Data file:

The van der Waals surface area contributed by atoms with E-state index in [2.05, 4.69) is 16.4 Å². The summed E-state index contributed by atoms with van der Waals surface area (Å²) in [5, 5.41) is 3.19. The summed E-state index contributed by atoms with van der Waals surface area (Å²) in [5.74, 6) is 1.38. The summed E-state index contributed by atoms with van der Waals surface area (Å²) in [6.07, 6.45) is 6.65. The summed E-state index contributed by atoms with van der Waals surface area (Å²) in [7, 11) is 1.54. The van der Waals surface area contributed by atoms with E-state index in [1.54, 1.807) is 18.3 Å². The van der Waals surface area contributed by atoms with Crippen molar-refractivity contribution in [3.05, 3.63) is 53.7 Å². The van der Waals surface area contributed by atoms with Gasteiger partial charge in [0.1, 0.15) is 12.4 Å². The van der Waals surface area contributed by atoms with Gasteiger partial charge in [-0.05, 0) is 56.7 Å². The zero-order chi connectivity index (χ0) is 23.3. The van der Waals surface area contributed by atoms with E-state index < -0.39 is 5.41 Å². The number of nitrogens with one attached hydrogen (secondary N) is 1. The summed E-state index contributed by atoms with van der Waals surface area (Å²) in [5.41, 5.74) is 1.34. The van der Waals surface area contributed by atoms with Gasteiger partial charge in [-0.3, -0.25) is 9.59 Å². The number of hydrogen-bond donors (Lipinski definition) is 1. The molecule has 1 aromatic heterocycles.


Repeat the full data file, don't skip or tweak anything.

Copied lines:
The van der Waals surface area contributed by atoms with E-state index in [2.05, 4.69) is 16.4 Å². The summed E-state index contributed by atoms with van der Waals surface area (Å²) in [5, 5.41) is 3.19. The summed E-state index contributed by atoms with van der Waals surface area (Å²) in [5.74, 6) is 1.38. The summed E-state index contributed by atoms with van der Waals surface area (Å²) in [6.07, 6.45) is 6.65. The summed E-state index contributed by atoms with van der Waals surface area (Å²) in [7, 11) is 1.54. The van der Waals surface area contributed by atoms with E-state index in [1.54, 1.807) is 18.3 Å². The van der Waals surface area contributed by atoms with Crippen molar-refractivity contribution in [3.05, 3.63) is 53.7 Å². The van der Waals surface area contributed by atoms with Gasteiger partial charge in [0.1, 0.15) is 12.4 Å². The van der Waals surface area contributed by atoms with Gasteiger partial charge in [-0.05, 0) is 56.7 Å². The zero-order chi connectivity index (χ0) is 23.3. The van der Waals surface area contributed by atoms with E-state index < -0.39 is 5.41 Å². The number of nitrogens with one attached hydrogen (secondary N) is 1. The summed E-state index contributed by atoms with van der Waals surface area (Å²) in [5.41, 5.74) is 1.34. The van der Waals surface area contributed by atoms with Gasteiger partial charge in [-0.3, -0.25) is 9.59 Å². The number of hydrogen-bond donors (Lipinski definition) is 1. The molecule has 1 aromatic heterocycles.